Independent News and Views September 18, 2000
Features The Trouble With Al - By David Moberg L.A. Confidential - By Bob Burnett From Seattle to South Central - By Juan Gonzalez A Field Day for the Heat - By Jeffrey St. Clair Throwing Away the Key - By Dave Lindorff Blinded with Science - By Karen Charman
News Prague Fall - By Nick Rosen The Highest Price - By Anthony Arnove - By Dave Lindorff Appall-o-Meter - By David Futrelle
Views Editorial - By Salim Muwakkil Dialogue: Candidate Nader - By Doug Ireland and Joel Bleifuss A Terry LaBan Cartoon - By Terry LaBan
Culture Dancing in the Suites - By J.W. Mason Things Fall Apart - By Hillary Frey Homage to Gorazde - By Daniel F. Raeburn
Prague Fall - By Nick Rosen

  Not so long ago, the annual meeting of the International Monetary Fund and the World Bank might have gone unnoticed by the general public - just a bunch of champagne-drunk economists prattling on about arcane currency theories and deciding the financial fate of the developing world.

  But that was before Seattle, when the anti-globalization movement was born among angry sea turtles and clouds of tear gas. The raucous events at the World Trade Organization meeting last November set off a wave of protests from Argentina to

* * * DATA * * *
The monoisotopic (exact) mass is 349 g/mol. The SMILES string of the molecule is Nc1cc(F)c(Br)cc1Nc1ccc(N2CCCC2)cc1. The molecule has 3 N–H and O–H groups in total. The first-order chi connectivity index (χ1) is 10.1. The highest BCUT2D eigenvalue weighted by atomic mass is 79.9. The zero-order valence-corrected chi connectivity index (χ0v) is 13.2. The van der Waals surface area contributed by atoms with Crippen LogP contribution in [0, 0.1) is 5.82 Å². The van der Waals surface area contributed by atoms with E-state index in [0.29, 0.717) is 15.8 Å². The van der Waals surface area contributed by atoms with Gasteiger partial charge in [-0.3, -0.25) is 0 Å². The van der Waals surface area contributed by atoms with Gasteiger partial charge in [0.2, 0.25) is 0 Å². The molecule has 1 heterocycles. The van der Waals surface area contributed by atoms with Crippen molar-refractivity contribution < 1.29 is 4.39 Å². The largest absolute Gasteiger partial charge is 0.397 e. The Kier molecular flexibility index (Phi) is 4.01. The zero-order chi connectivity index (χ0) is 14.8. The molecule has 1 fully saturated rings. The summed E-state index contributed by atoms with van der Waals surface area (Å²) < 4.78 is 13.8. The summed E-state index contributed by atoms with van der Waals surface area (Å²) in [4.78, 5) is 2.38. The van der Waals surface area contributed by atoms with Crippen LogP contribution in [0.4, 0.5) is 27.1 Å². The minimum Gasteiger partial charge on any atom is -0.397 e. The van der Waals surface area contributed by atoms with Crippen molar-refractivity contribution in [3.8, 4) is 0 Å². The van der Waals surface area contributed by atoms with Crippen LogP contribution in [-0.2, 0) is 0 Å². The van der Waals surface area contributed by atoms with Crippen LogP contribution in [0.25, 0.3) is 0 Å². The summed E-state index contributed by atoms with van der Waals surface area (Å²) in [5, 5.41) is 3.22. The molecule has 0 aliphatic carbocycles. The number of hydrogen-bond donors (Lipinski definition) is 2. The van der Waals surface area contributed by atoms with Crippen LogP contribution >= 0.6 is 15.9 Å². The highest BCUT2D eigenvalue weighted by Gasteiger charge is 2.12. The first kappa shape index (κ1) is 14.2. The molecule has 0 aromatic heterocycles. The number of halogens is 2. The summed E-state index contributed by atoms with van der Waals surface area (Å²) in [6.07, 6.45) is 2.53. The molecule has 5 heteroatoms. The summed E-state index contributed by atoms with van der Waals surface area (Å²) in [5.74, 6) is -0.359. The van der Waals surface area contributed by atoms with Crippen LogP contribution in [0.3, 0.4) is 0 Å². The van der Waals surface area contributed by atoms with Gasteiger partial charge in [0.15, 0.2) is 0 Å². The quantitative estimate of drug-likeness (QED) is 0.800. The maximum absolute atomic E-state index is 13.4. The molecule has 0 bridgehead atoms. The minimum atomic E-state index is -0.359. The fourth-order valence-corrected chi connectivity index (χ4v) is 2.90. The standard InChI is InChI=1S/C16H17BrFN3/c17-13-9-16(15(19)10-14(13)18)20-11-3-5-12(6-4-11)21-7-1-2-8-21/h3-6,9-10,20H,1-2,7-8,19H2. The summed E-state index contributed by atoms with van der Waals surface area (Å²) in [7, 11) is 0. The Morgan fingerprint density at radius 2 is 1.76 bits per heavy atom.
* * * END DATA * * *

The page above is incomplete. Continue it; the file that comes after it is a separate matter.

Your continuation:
A woman carries a puppet of World Bank President James Wolfensohn at the April 16 protests against the IMF
A woman carrying a puppet in protest.
Taiwan to Washington. Now the IMF/World Bank annual meeting, set for September 21 to 28 in Prague, is being billed by some protest organizers as "the next Seattle.

   The Internet is buzzing with exhortations for mass protests in Prague, drawing the participation of a sprawling galaxy of groups, including labor unions, Zapatistas, Tibetan monks and Maori tribes. Several Eastern European organizations, including INPEG, a coalition of Earth First!ers and peaceful anarchists, and Central and Eastern European Bankwatch, a watchdog group against global usury, are spearheading the coalition.

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